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Ten Things I Hate About Owning An EV

The Hard Truth And Cold Reality Of EV Systems

By Stina JourneyPublished 2 years ago 8 min read
First EV

Just like everyone under the sun, I was one of those people who looked into an electric vehicle once gas prices costed more than…well, anything.

I had my dream car in possession. Making great payments and really enjoying my time with my dream vehicle. Her name was Gamora and she was a green Kia Soul. Best car I ever had. Although, her fat self couldn’t handle mountains. I still loved her.

But, gas wasn’t cheap anymore or even at a reasonable price. She costed more keeping her than before. I had to make the decision to buy an electric vehicle. So, I researched, talk to dealers, more research for at least a month. Then, because of my credit score, my monthly income, and because I’m not that lucky, I scored this vehicle. Storm is a 2018 Hyundai Ioniq. Her previous owner really ran her into the ground with 93,700 miles and a report stating it was in a wreck.

Little did I know Storm is the best purchase and a nightmare sometimes. But, in the end, I’m weighing the good to be heavier than the bad but let‘s take a look at the bad.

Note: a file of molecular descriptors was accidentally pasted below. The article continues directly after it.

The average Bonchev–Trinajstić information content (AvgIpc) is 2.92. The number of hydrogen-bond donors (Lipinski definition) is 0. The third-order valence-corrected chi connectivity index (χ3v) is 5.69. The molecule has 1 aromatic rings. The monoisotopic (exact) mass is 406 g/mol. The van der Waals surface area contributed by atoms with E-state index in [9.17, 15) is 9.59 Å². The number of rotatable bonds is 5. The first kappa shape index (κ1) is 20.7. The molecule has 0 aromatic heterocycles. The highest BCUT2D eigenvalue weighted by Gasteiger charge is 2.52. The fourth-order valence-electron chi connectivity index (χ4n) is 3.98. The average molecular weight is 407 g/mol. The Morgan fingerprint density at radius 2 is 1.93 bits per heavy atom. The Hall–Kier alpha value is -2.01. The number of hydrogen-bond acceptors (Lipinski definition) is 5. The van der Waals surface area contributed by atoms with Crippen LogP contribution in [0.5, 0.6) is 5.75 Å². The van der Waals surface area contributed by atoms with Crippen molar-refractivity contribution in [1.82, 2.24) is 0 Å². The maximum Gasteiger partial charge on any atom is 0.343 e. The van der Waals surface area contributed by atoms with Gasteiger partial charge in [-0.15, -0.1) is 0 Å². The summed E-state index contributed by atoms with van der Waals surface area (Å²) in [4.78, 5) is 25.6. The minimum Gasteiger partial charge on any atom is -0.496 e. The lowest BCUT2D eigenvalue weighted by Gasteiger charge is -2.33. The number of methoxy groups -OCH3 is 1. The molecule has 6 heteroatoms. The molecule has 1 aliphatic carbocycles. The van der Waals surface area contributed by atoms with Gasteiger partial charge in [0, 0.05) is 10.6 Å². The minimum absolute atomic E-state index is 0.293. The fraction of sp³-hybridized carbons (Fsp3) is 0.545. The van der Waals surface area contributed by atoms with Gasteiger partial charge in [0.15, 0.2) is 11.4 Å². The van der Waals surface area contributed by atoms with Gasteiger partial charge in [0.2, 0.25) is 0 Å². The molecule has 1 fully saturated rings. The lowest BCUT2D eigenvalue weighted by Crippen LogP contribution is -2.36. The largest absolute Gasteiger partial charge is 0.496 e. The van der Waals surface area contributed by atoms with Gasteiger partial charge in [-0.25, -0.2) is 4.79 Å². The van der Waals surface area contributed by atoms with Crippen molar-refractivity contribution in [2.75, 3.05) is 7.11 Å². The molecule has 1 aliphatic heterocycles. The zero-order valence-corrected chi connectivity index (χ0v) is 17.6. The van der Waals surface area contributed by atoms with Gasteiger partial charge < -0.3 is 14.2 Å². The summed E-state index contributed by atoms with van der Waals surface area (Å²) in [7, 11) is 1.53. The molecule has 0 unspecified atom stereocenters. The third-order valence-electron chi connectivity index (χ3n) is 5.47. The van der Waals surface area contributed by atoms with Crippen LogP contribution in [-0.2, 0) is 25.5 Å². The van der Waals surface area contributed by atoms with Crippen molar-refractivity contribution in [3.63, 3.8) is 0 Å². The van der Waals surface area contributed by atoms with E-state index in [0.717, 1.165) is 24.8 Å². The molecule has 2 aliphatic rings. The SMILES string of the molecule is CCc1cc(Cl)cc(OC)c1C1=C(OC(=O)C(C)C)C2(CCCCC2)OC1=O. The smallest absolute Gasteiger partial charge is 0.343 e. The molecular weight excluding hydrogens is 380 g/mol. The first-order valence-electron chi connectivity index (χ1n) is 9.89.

10 things I hate about owning this vehicle.

  1. The charging that comes with the car is very very very slow. Let me tell you, I had the car at 2% when I came home the first night after getting the vehicle. So close to dying on me. I started the charger up at the house and it said it would take 49 hours to fully charge. Who on this broken planet would wait 49 hours to fill up the battery on their vehicle? No one!! Why would anyone create such a slow charger that is absolutely pointless? I went to bed that night and woke up about 8 hours later and it was only at 14%. Seriously... Why?
  2. Range. This one is both good and bad, depending on what the range of your car is and a lot of other factors. My car gets about 125 on a full charge, that’s not including the sports mode or when I have the AC on. Traveling long distance, it’s not that great, unless you have a much better range. Commuting or traveling close to home is not much of a problem. It’s not a problem as long as I plan ahead. It can be a pain if a charging station is so far away and you only have so many miles left in the car. Talk about scary situation!
  3. Stopping to smell the roses. This one can be a good thing and not so good as well. Great if the chargers are in an area where you can go shopping, eating, see attractions, close to parks, etc. Not so great if it’s nowhere and you have to walk somewhere or wait in the car. It’s great if the charging stations are fast. I’ve been to 50kw and 350kw stations where I can charge my whole car in less than 30 minutes. Then… in remote places, you get charging stations that are 6kw and you’re there when the coyotes start singing. Not a fun trip. Talk about a long wait for a short trip.